Among the Scandinavian countries enduring a lasting heatwave, the southern Finnish town of Kouvola Anjala, has seen 27 consecutive days with temperatures above 25C. “This is Finland, you know, it’s not Spain, it’s not north Africa,”, Ms. Nullis emphasised to journalists in Geneva.

“Certainly, when you see the images we’ve seen in Germany, Belgium and the Netherlands this week it’s shocking, but under climate change scenarios, we are going to see more extreme events in particular extreme heat,” the WMO official added.

Troubled waters

Concerns persist about rising sea temperatures in high northern latitudes, too, Ms. Nullis said, describing the Gulf of Finland in the Baltic Sea at a “record” high, “up to 26.6C on 14 July”, making it the warmest recorded water temperature since records began some 20 years ago.

Echoing a call by UN Secretary-General António Guterres to all countries to do more to avoid a climate catastrophe linked to rising emissions and temperatures, Ms. Nullis urged action, ahead of this year’s UN climate conference, known as COP26, in Glasgow, in November.

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South Africa Invests in Biodiversity to Promote Rural Development and Conservation

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South Africa is stepping up investment for its wildlife and biodiversity sectors thanks to a grant of $8.9 million from the Global Environment Facility (GEF). The Catalyzing Financing and Capacity for the Biodiversity Economy Around Protected Areas Project aims to enhance South Africa’s stewardship of its rich biodiversity and expand the benefits of protected areas for local communities. It will also help address high unemployment and limited livelihoods options in and around protected areas as well as inequality in rural economies.

The project supports South Africa’s efforts to foster the unrealized potential of its wildlife and biodiversity sectors as drivers for economic growth, including through expanding conservation areas and mitigating threats to protected areas and conservation objectives.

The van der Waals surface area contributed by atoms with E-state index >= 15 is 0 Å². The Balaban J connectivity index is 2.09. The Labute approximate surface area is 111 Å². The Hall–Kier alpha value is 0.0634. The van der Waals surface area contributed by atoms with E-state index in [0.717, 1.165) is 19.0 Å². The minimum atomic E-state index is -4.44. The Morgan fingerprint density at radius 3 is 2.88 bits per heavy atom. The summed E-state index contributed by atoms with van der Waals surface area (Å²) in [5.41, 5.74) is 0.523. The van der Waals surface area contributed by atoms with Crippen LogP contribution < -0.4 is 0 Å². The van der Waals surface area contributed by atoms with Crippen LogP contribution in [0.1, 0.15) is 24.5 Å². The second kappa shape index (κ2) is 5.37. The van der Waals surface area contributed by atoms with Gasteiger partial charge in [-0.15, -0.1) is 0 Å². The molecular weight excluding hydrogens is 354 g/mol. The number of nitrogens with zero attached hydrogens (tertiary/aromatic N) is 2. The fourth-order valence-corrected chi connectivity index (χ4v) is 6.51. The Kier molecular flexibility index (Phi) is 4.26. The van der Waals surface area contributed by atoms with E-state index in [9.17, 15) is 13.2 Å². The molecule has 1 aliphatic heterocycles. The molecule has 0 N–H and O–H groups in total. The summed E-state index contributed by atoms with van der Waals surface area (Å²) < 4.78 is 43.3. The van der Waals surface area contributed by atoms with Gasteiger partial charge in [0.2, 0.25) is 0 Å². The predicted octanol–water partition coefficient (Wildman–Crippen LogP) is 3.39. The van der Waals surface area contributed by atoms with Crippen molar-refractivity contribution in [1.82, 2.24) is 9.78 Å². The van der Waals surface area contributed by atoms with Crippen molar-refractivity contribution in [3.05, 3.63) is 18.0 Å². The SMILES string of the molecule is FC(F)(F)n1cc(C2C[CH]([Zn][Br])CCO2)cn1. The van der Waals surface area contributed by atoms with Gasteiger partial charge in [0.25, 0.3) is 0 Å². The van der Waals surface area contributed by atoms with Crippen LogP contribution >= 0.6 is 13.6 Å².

It puts into action South Africa’s biodiversity economy node concept, which identifies certain areas within the country as containing both high-value biodiversity and opportunities for economic development. The project will target activities in three biodiversity economy nodes: (i) the Greater Addo to Amathole node in the Eastern Cape Province, (ii) the Greater Kruger-Limpopo node in Limpopo Province, and (iii) the Greater-iSimangaliso node in KwaZulu-Natal Province.

“The biodiversity economy is central to South Africa’s tourism industry and building the resilience of communities to climate change. Empowering communities to invest in the biodiversity economy will create jobs, promote biodiversity stewardship and stimulate rural development in a climate-smart way,” said Marie Françoise Marie Nelly, World Bank Country Director for South Africa, Botswana, Eswatini, Lesotho, and Namibia.

Project activities include providing training, mentorship, and capital to micro, small, and medium enterprises (MSMEs); expanding the area of land under protected status through South Africa’s land stewardship  program; and facilitating knowledge exchange to support expansion of the biodiversity economy across the country based on lessons learned from the three nodes.

The project is aligned with South Africa’s National Development Plan 2030 and its National Biodiversity Strategy and Action Plan 2015-2025, both of which identify the wildlife economy as an important sector for job creation and economic growth. It also supports South Africa’s climate change objectives and Nationally Determined Contribution to the Paris Climate Agreement. The project’s focus on inclusive job creation and economic growth through the development of MSMEs, integrated value chains, and entrepreneurship is also fully aligned with a draft World Bank Group Country Partnership Framework for South Africa.

About the Global Environment Facility

The Global Environment Facility (GEF) was established 30 years ago on the eve of the Rio Earth Summit to tackle our planet’s most pressing environmental problems. Since then, it has provided more than $21.5 billion in grants and mobilized an additional $117 billion in co-financing for more than 5,000 projects and programs. The GEF is the largest multilateral trust fund focused on enabling developing countries to invest in nature and supports the implementation of major international environmental conventions including on biodiversity, climate change, chemicals, and desertification. It brings together 184 member governments in addition to civil society, international organization, and private sector partners. Through its Small Grants Programme, the GEF has provided support to more than 25,000 civil society and community initiatives in 135 countries.